Today I receive my first dose of radiotherapy. I have been in some denial about how scary that is. When I finished the chemotherapy all the nurses assured me that, compared with chemo, radiotherapy will be “a walk in the park.”
Last night I found myself sobbing uncontrollably for no apparent reason. Nick just stroked my tummy until I was calm again. I have to say that, even though he insists on stashing his dirty socks and pants behind the bedroom door, it is nice to have him here with me. Being alone at night with fear has been hard at times.
I pay a visit to Claire, the wonderful Craniosacral Osteopath. “All this worrying has locked up your left side,” she informs me. As she places her fingers on either side of my jaw I can feel the tension.
Forty minutes later a refreshed and relaxed Lily and a slightly dishevelled Nick (he’s got a cold) set off for Harley Street. In the Macmillan centre lovely Anna greets us. We help ourselves to tea and biscuits. “How are you feeling?” asks Anna. “Honestly, I’ve been a bit stressed about the radiotherapy,” I reply. “Oh don’t worry,” says Anna, “it will be a walk in the park.”
Shortly my name is called and we take a short walk, not to the park but to the basement where they keep all the big medical machinery. Opposite the waiting area is a door labelled Cyber Knife – no admittance. “I wonder what a Cyber Knife is?” ruminates Nick. A man in the next chair pipes up “I’ve been wondering that since I’ve been coming here. I’ve seen people go in that door but I’ve never seen anyone come out.” Just then an Australian voice speaks my name. The voice emanates from an attractive young woman whose name badge says Ivana – Radiography Team Leader. She leads the Lily and Nick team into a small room and runs through a list of key points that I need to know about the radiotherapy procedure.
Apparently each session will take about 15 minutes. The actual zapping will take about two minutes. Most of that time will be taken up with getting me into exactly the right position so that I receive a very targeted dose of radiation to just the correct area, that is to say my left breast. Ivana shows me a CT scan of my breast with lots of coloured lines drawn on it, somewhat like isobars on a weather map. This is a plan devised by Dr Coulter, mapping exactly how much radiation will be received in each part of my breast.
It is very important to be precisely positioned so that the radiation doesn’t go off course and fry one's heart, or indeed one’s head. For this reason the radiographers have previously tattooed some small spots on my chest that they can line up on.
Ivana outlines the possible side effects: fatigue and sunburn-like redness that may make one’s skin dry, sore and itchy. But generally “a piece of cake” compared to chemo.
After Ivana has explained everything she asks me if I have any questions. As usual I can’t think of any. As usual, Nick pipes up: “I have a question. Why is it that everyone who works here is Australian?”
With the Q&A session concluded we are introduced to a second radiographer, named Lily like me. Lily is not Australian. She’s a Kiwi. Lily guides us back through the labyrinth of underground corridors. I glance nervously at the Cyber Knife room. Then we arrive at the underground radiotherapy chamber. Outside is a control panel of computer screens with all sorts of scientific graphs and numbers displayed on them. Inside is a gargantuan machine looming over a small bench. “Does it have a name?” asks Nick. “No," replies Lily, "but we think it’s male.” Nick immediately christens it Bruce.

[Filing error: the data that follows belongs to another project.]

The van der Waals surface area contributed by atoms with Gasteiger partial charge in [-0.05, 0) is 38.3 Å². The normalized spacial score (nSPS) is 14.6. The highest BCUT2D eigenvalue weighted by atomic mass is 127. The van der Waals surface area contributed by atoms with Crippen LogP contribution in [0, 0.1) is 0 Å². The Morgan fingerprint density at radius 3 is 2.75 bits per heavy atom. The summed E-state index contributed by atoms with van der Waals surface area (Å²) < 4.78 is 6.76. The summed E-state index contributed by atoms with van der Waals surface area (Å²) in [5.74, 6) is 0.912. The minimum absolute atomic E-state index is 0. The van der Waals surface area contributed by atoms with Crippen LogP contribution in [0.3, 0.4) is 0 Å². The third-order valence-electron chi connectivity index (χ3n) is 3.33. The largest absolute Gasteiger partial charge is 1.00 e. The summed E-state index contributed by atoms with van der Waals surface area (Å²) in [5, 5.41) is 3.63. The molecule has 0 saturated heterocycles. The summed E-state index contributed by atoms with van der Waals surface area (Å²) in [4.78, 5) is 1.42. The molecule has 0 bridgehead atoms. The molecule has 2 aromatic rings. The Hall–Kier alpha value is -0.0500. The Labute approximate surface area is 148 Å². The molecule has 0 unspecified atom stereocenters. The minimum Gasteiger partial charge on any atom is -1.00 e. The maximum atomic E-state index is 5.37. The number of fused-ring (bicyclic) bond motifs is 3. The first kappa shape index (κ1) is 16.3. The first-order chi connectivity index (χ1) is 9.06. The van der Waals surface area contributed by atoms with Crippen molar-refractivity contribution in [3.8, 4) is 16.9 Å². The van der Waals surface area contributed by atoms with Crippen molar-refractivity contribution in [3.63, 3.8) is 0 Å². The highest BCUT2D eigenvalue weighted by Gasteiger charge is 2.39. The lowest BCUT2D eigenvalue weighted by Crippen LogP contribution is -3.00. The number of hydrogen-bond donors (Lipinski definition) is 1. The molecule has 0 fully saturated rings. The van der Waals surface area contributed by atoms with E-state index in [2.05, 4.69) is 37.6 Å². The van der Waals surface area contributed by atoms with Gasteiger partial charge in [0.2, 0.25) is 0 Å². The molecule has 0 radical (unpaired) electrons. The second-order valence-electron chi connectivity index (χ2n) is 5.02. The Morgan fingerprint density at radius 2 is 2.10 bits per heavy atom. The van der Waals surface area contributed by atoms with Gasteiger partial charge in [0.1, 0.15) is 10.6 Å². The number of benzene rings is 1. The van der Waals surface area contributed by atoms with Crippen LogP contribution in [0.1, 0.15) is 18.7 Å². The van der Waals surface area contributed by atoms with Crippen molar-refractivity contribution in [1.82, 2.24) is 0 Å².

I strip to the waist behind a small curtain and emerge half clothed. I wonder why I always wish to disrobe behind a screen, even though all assembled onlookers will see my body in the next instant? Perhaps the act of undressing is more revealing than just being naked.
Wearing only black leggings, boots and a pink skull-print headscarf, I climb onto the table. Lily and her colleague Tara (an English nurse!) arrange my arms to rest into a set of stirrups above my head. “How are you feeling?” enquires Lily. “A bit intimidated,” I reply. “Well you look fantastic,” exclaims Nick.
Next come the green laser beams, strafing my body this way and that. The two radiographers reel off numbers to one another whilst they press buttons that move the bench up, down and to one side and the other. Bruce rotates its big eye around my torso. Nick strokes my leg as they make their calculations. It’s very soothing. Once the two radiographers are satisfied that they’ve prodded me into the correct position and cross checked their readings, everyone leaves the room. Bruce whirrs into action. It beeps and then makes some clicking noises, rotates then beeps again. “That’s it,” says Lily as she re-enters the room.
“That’s it,” I repeat. I get dressed and we go home, stopping by Ainsworth’s to pick up some of their expensive Emergency Cream. It contains calendula, hypericum and other flower extracts. I’ve decided to use that rather than the aqueous cream that the hospital provides. I’m told that fresh Aloe Vera can also be helpful. I will have to find out where to buy a plant.
“What’s for dinner?” asks Nick as we cross our threshold. “Well there’s still some of that delicious Plaice from Deal. How about I fry that up and make some brown rice and salad?” I offer. “Yum,” replies Nick, with feeling. I pull my boots off and lie down on the bed. I feel Nick’s hand holding mine. I feel myself diving, diving into a dark pool of sleep.
A long time later Nick is shaking my shoulder. “Lily, it’s half-past-nine.” I stagger groggily into the living room. There on the table are two plates filled with freshly fried plaice, brown rice and salad. I’m so happy.